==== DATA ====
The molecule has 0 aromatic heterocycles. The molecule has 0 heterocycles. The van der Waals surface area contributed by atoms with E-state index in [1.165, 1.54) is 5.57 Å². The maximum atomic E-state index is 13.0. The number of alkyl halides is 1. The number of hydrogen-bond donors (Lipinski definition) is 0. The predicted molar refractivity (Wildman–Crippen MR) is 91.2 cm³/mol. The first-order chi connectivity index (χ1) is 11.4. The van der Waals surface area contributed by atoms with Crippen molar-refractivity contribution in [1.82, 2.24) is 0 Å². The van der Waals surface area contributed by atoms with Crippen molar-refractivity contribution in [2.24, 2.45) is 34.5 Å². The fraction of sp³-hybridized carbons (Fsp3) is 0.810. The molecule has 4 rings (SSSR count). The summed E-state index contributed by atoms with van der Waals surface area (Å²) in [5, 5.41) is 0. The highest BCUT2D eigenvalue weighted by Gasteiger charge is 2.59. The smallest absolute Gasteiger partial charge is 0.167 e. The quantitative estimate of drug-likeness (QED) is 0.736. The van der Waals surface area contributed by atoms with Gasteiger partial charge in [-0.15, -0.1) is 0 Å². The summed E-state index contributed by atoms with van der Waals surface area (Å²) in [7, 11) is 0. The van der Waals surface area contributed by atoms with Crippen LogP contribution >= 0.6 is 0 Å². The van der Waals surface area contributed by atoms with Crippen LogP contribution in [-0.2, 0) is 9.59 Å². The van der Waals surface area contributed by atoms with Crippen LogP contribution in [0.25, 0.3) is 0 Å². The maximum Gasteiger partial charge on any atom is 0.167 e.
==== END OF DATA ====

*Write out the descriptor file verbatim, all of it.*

The molecule has 0 aromatic heterocycles. The molecule has 0 heterocycles. The van der Waals surface area contributed by atoms with E-state index in [1.165, 1.54) is 5.57 Å². The maximum atomic E-state index is 13.0. The number of alkyl halides is 1. The number of hydrogen-bond donors (Lipinski definition) is 0. The predicted molar refractivity (Wildman–Crippen MR) is 91.2 cm³/mol. The first-order chi connectivity index (χ1) is 11.4. The van der Waals surface area contributed by atoms with Crippen molar-refractivity contribution in [1.82, 2.24) is 0 Å². The van der Waals surface area contributed by atoms with Crippen molar-refractivity contribution in [2.24, 2.45) is 34.5 Å². The fraction of sp³-hybridized carbons (Fsp3) is 0.810. The molecule has 4 rings (SSSR count). The summed E-state index contributed by atoms with van der Waals surface area (Å²) in [5, 5.41) is 0. The highest BCUT2D eigenvalue weighted by Gasteiger charge is 2.59. The smallest absolute Gasteiger partial charge is 0.167 e. The quantitative estimate of drug-likeness (QED) is 0.736. The van der Waals surface area contributed by atoms with Gasteiger partial charge in [-0.15, -0.1) is 0 Å². The summed E-state index contributed by atoms with van der Waals surface area (Å²) in [7, 11) is 0. The van der Waals surface area contributed by atoms with Crippen LogP contribution >= 0.6 is 0 Å². The van der Waals surface area contributed by atoms with Crippen LogP contribution in [-0.2, 0) is 9.59 Å². The van der Waals surface area contributed by atoms with Crippen LogP contribution in [0.25, 0.3) is 0 Å². The maximum Gasteiger partial charge on any atom is 0.167 e.